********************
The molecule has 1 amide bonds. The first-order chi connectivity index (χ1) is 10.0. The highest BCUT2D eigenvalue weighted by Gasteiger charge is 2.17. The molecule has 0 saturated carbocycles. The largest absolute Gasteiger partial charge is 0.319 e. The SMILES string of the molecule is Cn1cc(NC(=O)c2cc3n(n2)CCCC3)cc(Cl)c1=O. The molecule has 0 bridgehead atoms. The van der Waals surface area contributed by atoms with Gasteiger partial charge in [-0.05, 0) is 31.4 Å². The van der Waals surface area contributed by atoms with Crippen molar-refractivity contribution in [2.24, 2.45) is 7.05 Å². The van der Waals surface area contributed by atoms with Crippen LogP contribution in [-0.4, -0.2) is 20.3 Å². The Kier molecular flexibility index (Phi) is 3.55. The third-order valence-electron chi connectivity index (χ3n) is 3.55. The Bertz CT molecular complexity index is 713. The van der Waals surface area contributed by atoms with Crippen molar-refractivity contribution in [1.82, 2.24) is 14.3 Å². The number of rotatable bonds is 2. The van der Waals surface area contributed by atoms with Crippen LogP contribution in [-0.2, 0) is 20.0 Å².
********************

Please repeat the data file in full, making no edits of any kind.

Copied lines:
The molecule has 1 amide bonds. The first-order chi connectivity index (χ1) is 10.0. The highest BCUT2D eigenvalue weighted by Gasteiger charge is 2.17. The molecule has 0 saturated carbocycles. The largest absolute Gasteiger partial charge is 0.319 e. The SMILES string of the molecule is Cn1cc(NC(=O)c2cc3n(n2)CCCC3)cc(Cl)c1=O. The molecule has 0 bridgehead atoms. The van der Waals surface area contributed by atoms with Gasteiger partial charge in [-0.05, 0) is 31.4 Å². The van der Waals surface area contributed by atoms with Crippen molar-refractivity contribution in [2.24, 2.45) is 7.05 Å². The van der Waals surface area contributed by atoms with Crippen LogP contribution in [-0.4, -0.2) is 20.3 Å². The Kier molecular flexibility index (Phi) is 3.55. The third-order valence-electron chi connectivity index (χ3n) is 3.55. The Bertz CT molecular complexity index is 713. The van der Waals surface area contributed by atoms with Crippen molar-refractivity contribution in [1.82, 2.24) is 14.3 Å². The number of rotatable bonds is 2. The van der Waals surface area contributed by atoms with Crippen LogP contribution in [-0.2, 0) is 20.0 Å².